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On The Road: Taiwan's long and winding highway to the clouds and beyond

I'd struggled to believe Simon, my guide from Bamboo Trails, when he told me that Taiwan's cross-island highway was the most breathtaking drive in Asia. I had imagined factories, highways full of belching buses. But the road I was whizzing along on my scooter was almost deserted. The air was crisp and the views spectacular. The Tarmac snaked behind me down steep, mountain ridges swathed in rainforest to a turquoise lake below. It glistened as it caught the light of the morning sun. A red temple guarded by green swirling dragons flashed past to my right.

The scenery changed astonishingly quickly. In just an hour we'd climbed from sticky coast to cool cloud forest. An hour later and the forest was elfin, shrouded in mist and dripping with bromeliads. Then the air became rarefied and we emerged into high alpine grasslands.

"I've been stuck in heavy snow up here," Simon told me as we looked out over the jagged 3,000m peaks of Mount Hehuan. "There's even a ski resort."

From Hehuan the road dropped through hairpin bends to the east. We plunged into mist and all was opaque a few metres beyond the front wheel. Without warning, the road leapt into dark, dripping tunnels. When we stopped for water all I could here was eerie silence, broken by the trickle of a faraway stream.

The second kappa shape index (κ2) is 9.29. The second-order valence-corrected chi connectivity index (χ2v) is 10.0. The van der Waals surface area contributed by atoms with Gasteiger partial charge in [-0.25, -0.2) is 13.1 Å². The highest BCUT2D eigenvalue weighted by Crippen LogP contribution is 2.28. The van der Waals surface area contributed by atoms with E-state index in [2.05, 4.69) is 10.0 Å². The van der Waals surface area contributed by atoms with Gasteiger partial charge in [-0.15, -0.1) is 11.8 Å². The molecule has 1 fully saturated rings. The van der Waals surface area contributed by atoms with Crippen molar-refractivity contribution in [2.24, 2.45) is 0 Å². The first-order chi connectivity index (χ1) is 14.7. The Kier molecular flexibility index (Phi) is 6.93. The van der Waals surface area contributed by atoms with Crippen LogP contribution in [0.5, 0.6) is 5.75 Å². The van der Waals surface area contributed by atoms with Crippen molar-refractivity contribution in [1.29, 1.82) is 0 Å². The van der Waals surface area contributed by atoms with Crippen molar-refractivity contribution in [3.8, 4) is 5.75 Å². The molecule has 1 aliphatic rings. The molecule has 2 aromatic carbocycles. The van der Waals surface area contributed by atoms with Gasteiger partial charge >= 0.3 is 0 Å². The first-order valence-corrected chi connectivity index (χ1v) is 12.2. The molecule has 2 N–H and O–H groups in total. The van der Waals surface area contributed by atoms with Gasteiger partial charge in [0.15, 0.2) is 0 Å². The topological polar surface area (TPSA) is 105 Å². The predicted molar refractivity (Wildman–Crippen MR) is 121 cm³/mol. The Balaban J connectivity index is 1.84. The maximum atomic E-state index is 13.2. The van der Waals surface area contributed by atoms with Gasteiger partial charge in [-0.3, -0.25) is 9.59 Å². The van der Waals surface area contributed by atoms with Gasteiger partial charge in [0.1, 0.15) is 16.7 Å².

Then the clouds parted as rapidly as they'd arrived and we were on a road gouged out of a vast, almost sheer-sided valley. We dropped 1,000m within half an hour and the valley narrowed into the Taroko gorge, cut by a brilliant blue river which rushed over jade-coloured boulders. Green mountains towered around us.

We stopped at the Eternal Spring Shrine – whose terracotta-tiled pavilions looked miniature against mile-high rock walls. And as the late afternoon sun turned gold we reached the end of the highway and the vast skies of the Pacific. It was from here, I reflected that the Portuguese had seen Taiwan, and given the country its first name – Ilha Formosa, the beautiful isle. They'd chosen well.

See alexrobinsonphotography.co.uk

For information on Taiwan trips with Bamboo Trails, see bambootrails.com.

The new edition of Footprint's 'Southeast Asia Handbook' is available soon (£16.99).